A Step by Step Guide To Broken Access Control Attacks

Assaf Miron
Oct 18, 2022

According to Accenture, security attacks have increased by 31% from 2020 to 2021. The average number of attacks per company has increased by approximately 23.7%, and Cisco predicts the cumulative costs of cybersecurity to hit $10.5 trillion by 2025.

A security breach occurs when unauthorized actors find their way into data and systems they shouldn't be in. While the digitizing businesses through the cloud and online spaces have revolutionized the ability to connect people with information, it also spawned a new set of risks.

Access control is something we all know we should do - yet, rarely is it implemented properly. This leaves people and organizations vulnerable to data breaches and potential compromises. IBM puts the current average daily cost of a data breach at $4 million.

So what are the vulnerabilities that lead to access control attacks? And how can your team mitigate them before they become a major issue on your customers' trust, business reputation, and bottom line?

What are Access Control Attacks?

Most systems have some form of access control in place to restrict access to sensitive data and systems. However, these controls are not always effective, and vulnerabilities can exist that allow unauthorized access.

Poorly designed access controls
can be easy to bypass. Weak implementation can also lead to bypasses, such as when an administrator fails to properly restrict access to a sensitive file. The Identity Defined Security Alliance (IDSA) reports that 94% of organizations have experienced some form of a data breach.

There are many different types of access control attacks, but some of the most common include:

  • Lack of proper authentication: This can occur when systems do not require strong authentication measures, such as two-factor authentication. Google claims that a two-step verification through SMS text messages can stop 100% of all automated attacks and the bulk of phishing attacks.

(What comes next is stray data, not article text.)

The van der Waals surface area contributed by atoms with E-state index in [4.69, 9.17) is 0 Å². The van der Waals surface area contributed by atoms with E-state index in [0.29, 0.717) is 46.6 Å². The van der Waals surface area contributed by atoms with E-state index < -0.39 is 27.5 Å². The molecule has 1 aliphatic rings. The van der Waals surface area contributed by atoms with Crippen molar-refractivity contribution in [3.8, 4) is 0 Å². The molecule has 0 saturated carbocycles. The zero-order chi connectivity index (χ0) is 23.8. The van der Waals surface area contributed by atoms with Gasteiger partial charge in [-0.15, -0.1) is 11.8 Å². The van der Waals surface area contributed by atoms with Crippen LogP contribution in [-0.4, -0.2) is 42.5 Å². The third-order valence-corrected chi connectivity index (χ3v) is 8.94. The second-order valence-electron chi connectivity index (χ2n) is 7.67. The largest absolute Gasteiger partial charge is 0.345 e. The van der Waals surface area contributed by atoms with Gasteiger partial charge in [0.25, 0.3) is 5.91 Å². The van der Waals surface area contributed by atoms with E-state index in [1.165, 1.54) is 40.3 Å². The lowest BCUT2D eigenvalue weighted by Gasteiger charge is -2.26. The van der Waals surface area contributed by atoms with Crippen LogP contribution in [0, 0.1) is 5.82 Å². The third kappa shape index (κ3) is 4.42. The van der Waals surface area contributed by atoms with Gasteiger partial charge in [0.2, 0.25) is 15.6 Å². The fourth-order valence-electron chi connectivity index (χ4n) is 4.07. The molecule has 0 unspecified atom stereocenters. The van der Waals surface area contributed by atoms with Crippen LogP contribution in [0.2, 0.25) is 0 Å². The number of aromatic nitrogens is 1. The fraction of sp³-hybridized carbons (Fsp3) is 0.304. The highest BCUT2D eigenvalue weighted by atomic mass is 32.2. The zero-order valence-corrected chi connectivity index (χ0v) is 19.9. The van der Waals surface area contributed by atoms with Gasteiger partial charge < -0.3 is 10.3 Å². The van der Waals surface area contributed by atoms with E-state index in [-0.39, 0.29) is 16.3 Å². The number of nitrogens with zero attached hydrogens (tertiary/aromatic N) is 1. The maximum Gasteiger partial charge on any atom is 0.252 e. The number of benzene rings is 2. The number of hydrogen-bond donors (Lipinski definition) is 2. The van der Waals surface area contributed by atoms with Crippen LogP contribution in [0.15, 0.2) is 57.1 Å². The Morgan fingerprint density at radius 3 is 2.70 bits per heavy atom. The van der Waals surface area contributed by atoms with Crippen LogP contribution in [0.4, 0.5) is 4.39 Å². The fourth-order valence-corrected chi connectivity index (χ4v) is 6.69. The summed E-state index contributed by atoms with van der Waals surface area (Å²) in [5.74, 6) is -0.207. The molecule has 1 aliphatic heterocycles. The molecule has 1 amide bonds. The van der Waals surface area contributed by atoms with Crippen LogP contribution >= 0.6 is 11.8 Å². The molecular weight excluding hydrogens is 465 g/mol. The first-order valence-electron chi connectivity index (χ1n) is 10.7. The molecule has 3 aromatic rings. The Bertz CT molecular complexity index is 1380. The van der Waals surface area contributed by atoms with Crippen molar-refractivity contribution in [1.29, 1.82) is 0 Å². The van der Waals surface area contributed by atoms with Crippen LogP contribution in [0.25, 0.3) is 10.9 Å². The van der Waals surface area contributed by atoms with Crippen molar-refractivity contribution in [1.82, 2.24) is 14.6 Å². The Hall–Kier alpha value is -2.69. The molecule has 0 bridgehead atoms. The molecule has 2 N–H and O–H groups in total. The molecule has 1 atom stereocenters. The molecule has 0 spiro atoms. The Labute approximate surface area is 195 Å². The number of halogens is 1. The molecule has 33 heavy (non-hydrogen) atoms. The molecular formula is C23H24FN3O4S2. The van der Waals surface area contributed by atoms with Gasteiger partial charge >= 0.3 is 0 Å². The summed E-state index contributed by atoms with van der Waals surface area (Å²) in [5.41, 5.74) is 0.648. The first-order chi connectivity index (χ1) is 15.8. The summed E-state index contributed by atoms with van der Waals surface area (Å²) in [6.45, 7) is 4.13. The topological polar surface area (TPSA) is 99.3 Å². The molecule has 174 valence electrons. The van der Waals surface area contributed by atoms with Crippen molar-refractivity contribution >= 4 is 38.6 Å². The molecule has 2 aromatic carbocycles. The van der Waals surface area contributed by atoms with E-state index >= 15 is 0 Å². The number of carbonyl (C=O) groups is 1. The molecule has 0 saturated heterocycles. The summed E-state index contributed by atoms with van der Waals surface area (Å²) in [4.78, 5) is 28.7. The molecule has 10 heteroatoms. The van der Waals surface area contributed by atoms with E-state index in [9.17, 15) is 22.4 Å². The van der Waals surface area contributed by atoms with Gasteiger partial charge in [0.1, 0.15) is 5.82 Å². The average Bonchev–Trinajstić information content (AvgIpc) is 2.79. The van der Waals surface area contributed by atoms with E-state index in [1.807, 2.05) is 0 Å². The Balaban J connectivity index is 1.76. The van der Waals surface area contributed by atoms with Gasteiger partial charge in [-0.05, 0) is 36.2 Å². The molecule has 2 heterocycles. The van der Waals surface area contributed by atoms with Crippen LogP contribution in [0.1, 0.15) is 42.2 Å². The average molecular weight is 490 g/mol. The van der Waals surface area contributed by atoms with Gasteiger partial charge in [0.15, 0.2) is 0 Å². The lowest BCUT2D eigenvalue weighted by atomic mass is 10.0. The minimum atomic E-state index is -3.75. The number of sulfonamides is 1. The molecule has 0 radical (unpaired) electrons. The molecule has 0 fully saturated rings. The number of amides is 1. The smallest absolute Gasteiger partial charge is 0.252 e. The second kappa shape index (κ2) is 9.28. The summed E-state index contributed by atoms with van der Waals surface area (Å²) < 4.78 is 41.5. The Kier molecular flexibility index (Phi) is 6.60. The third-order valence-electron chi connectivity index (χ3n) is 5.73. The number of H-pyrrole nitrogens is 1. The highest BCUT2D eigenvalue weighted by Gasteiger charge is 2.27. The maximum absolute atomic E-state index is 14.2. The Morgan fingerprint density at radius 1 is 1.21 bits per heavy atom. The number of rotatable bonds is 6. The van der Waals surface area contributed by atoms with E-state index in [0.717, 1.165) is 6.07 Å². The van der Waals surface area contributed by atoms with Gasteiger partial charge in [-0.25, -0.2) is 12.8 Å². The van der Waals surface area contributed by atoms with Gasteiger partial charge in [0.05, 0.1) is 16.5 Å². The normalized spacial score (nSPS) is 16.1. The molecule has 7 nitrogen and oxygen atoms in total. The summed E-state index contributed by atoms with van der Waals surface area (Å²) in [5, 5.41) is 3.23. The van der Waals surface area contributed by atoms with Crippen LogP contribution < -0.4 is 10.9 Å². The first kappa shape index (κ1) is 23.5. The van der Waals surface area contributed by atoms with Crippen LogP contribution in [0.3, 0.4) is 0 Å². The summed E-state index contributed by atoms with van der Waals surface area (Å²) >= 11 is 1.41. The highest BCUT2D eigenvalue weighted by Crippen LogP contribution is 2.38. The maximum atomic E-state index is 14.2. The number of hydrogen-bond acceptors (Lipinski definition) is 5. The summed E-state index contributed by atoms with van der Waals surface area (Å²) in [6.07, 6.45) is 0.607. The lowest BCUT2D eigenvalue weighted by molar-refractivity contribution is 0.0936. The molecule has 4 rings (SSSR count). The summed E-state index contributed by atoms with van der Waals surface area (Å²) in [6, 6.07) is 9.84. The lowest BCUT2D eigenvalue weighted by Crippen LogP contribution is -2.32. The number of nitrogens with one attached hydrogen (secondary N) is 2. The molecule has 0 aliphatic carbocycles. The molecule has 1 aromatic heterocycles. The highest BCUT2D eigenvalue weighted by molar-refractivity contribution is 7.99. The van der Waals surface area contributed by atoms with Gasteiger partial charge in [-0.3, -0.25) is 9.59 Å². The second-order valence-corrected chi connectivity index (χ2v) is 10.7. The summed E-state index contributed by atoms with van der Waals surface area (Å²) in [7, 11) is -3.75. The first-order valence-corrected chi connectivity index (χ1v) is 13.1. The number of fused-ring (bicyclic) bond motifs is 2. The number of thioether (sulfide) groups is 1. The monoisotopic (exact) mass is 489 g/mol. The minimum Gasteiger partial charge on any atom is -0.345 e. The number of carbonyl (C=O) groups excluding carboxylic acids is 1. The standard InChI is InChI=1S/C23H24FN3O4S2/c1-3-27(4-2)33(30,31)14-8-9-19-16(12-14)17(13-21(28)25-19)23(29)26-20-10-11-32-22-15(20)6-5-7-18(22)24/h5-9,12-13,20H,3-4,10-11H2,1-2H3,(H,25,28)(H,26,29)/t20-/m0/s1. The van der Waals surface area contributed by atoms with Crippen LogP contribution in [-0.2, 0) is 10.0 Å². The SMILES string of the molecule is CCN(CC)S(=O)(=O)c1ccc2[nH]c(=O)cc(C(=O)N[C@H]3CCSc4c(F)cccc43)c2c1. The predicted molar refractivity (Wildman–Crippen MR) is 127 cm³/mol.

• Weak passwords: Another common issue is weak passwords that can be easily guessed or brute-forced by attackers. Over 80% of breaches are due to stolen or weak passwords.
  • Insufficient authorization: This vulnerability can occur when authorization controls are not properly implemented. In 2021, over 22 billion records were unintentionally exposed due to a lack of proper authorization controls.
  • Lack of auditing: Without proper auditing, it can be difficult to detect unauthorized access or activity.  The World Economic Forum reports that 95% of cybersecurity breaches are caused by human error. This may come in the form of incorrect permissions set up or no automated processes to remove unused credentials.

The listed above are common occurrences and are based on privileged access. This is why it is vital to understand horizontal and vertical escalation.

Horizontal privilege escalation

Horizontal privilege escalation happens when a user gains access to data or performs an action at the same security level as their current permissions, but they are not supposed to have access to that data. For example, if two users have access to the same file, but one user is not supposed to be able to see the other user’s data, then the user has horizontally escalated their privileges.

Horizontal privilege escalation is often seen as more dangerous than vertical privilege escalation because it is more difficult to detect and prevent. When a user vertically escalates their privileges, it is usually obvious because they are trying to access data that they shouldn’t be able to access. When users horizontally escalate their privileges, they can often do so without raising any red flags.